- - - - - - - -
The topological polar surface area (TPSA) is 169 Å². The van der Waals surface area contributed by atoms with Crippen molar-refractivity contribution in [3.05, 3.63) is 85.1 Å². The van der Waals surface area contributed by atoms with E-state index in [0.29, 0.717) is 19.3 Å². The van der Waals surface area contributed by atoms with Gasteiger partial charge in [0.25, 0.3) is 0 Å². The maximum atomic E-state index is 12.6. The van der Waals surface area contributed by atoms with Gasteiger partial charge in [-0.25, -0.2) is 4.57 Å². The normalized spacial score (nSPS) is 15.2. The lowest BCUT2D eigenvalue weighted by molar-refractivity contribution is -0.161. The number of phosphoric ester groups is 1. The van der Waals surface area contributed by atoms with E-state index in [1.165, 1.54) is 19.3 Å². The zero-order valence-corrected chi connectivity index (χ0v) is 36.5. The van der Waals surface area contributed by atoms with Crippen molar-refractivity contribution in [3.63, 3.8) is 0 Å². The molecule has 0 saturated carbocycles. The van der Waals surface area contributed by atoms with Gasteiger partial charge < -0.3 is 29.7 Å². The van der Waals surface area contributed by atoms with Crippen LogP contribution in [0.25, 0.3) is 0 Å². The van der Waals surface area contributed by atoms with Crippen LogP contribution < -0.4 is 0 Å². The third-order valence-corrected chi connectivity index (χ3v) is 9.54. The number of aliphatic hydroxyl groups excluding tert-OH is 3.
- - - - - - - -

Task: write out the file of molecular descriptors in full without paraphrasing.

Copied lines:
The topological polar surface area (TPSA) is 169 Å². The van der Waals surface area contributed by atoms with Crippen molar-refractivity contribution in [3.05, 3.63) is 85.1 Å². The van der Waals surface area contributed by atoms with E-state index in [0.29, 0.717) is 19.3 Å². The van der Waals surface area contributed by atoms with Gasteiger partial charge in [0.25, 0.3) is 0 Å². The maximum atomic E-state index is 12.6. The van der Waals surface area contributed by atoms with Gasteiger partial charge in [-0.25, -0.2) is 4.57 Å². The normalized spacial score (nSPS) is 15.2. The lowest BCUT2D eigenvalue weighted by molar-refractivity contribution is -0.161. The number of phosphoric ester groups is 1. The van der Waals surface area contributed by atoms with E-state index in [1.165, 1.54) is 19.3 Å². The zero-order valence-corrected chi connectivity index (χ0v) is 36.5. The van der Waals surface area contributed by atoms with Crippen molar-refractivity contribution in [3.63, 3.8) is 0 Å². The molecule has 0 saturated carbocycles. The van der Waals surface area contributed by atoms with Gasteiger partial charge < -0.3 is 29.7 Å². The van der Waals surface area contributed by atoms with Crippen LogP contribution in [0.25, 0.3) is 0 Å². The van der Waals surface area contributed by atoms with Crippen LogP contribution < -0.4 is 0 Å². The third-order valence-corrected chi connectivity index (χ3v) is 9.54. The number of aliphatic hydroxyl groups excluding tert-OH is 3.